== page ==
Treating Families in Turmoil

Ludwig.F. Lowenstein Ph.D

Southern England Psychological Services

Justice of the Peace, Vol 166, N 23, June 8-2002 p 4442-224, ISSN 1351 5756

Mr and Mrs X had been married for 14 years. They were strict Catholics. Despite this however, they .were divorced as each accused the other of being unfaithful. Mr X also accused his wife of not keeping the house tidy. He had always said, however, that she was a good mother. She, in her turn, accused her husband of being bad-tempered especially in relation to the children and sometimes being “physical” with them.

Mr X had, for six years, attempted through the courts, to gain contact with his four children. Such contact had been denied by the mother, rather than the courts. The court appointed the present psychologist on the recommendation of the Judge. The Judge had read some of the articles written by the psychologist on mediation involving families in conflict. These articles are listed in the Appendix of this article.

Mrs X and her four children, aged six, eight, ten and twelve, were adamant in not wishing to have any contact with the father. The reasons given by all, who seemed to be in total agreement, were that:

  1. Father had a bad temper.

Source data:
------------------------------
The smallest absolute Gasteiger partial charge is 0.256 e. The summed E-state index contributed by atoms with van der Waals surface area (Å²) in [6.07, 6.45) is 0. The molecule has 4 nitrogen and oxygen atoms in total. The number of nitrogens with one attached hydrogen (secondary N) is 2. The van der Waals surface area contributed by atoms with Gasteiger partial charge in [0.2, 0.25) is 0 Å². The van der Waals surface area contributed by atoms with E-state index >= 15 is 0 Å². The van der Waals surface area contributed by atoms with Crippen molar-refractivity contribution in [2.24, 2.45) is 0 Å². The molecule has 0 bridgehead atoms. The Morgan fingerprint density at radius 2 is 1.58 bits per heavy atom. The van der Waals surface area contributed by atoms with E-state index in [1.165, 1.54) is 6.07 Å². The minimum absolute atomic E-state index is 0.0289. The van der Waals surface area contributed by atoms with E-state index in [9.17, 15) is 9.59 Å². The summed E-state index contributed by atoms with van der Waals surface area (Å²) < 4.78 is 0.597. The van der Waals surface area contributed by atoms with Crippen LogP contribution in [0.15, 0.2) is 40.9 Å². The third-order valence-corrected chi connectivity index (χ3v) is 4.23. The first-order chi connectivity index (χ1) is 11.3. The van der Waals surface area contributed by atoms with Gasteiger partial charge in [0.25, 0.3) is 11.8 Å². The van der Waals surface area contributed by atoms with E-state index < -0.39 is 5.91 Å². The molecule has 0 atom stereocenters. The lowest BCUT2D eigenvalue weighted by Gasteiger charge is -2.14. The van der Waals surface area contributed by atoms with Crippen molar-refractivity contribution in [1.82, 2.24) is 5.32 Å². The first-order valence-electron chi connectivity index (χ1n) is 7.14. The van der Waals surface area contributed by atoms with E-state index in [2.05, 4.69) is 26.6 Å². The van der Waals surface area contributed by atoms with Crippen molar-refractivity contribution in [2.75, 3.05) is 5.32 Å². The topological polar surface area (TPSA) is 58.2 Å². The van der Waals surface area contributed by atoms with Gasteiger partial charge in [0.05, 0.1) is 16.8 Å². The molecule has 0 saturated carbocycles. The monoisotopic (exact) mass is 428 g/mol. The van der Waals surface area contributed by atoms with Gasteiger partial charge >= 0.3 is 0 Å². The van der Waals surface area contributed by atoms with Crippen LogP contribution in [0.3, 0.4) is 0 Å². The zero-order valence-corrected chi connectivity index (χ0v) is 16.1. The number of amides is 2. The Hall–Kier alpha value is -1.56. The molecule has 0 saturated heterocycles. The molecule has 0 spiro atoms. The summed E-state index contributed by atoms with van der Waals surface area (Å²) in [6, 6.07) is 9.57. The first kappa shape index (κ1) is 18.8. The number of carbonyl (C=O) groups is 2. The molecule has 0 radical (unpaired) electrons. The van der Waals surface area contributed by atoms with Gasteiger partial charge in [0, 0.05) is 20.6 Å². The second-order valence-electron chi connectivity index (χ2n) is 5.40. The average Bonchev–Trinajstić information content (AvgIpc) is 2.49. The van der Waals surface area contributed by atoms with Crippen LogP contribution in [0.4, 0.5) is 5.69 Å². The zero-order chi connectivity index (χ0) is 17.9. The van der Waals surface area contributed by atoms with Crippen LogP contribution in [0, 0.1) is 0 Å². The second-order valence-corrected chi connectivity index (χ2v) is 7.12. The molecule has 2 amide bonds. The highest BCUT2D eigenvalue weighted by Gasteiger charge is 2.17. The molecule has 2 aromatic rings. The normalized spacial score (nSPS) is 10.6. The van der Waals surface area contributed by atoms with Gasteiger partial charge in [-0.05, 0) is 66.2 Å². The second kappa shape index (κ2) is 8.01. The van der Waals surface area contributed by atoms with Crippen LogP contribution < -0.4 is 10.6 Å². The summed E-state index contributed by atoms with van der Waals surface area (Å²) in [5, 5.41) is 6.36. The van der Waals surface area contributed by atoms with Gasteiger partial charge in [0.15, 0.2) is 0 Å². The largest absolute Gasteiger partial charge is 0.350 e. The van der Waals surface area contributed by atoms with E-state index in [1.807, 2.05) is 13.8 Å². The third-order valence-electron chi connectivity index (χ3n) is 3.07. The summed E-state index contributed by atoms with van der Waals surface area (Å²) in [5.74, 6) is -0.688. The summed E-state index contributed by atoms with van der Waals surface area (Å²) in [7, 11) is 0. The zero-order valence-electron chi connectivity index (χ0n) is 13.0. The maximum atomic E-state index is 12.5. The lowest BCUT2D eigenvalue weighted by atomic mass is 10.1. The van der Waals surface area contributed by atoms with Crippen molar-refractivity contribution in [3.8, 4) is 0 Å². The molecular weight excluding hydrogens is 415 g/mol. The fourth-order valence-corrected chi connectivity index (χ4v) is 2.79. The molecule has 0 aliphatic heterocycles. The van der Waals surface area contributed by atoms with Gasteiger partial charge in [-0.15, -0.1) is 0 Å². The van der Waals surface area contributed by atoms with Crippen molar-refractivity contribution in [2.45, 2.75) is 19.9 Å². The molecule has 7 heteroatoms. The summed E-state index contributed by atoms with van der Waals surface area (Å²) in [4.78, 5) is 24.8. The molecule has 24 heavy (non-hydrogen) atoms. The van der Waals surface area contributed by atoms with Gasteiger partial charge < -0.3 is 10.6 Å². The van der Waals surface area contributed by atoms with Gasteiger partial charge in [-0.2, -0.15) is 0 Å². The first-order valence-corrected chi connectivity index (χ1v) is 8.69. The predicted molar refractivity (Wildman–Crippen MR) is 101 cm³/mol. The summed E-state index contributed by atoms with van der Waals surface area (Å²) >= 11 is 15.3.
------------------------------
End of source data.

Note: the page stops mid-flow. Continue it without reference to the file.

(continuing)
2. He sometimes smacked them when they were naughty.
  3. He did not give them much of his time when they had been with him after the parents separated.
  4. He failed to provide financially for them after the divorce when contact had been denied, according to the mother.

Mrs X, when interviewed first with the psychologist, stated that she had always encouraged the children to be with their natural father. It was the children who refused to see him for the reasons already mentioned. “What could I do? Should I force the children to be with their father against their wishes?” She had, in the meantime, developed a relationship with a partner, who the children, after six years, regarded as “their father”.

At this point it was explained to the mother, after accepting her version of events, that considerable harm could result to the children, if they failed to have some kind of relationship with their natural parent. When she requested to know what harm could occur, the psychologist told her in some detail and gave her one of his articles on this subject, which involved dealing with children who had been alienated and who suffered as a consequence now and in the future. Finally, the remainder of the session sought to establish a good relationship with her and through her, with the children. She was encouraged to do all she could to get the children to have some kind of contact with their father, but only after the psychologist had counselled the father on how hè should behave towards the children. The meeting went extremely well, both by showing warmth and using understanding and humour to break down some of Mrs X’s defensiveness and antipathy towards her former spouse. She also indicated that she was tired of, time after time, having to appear in court.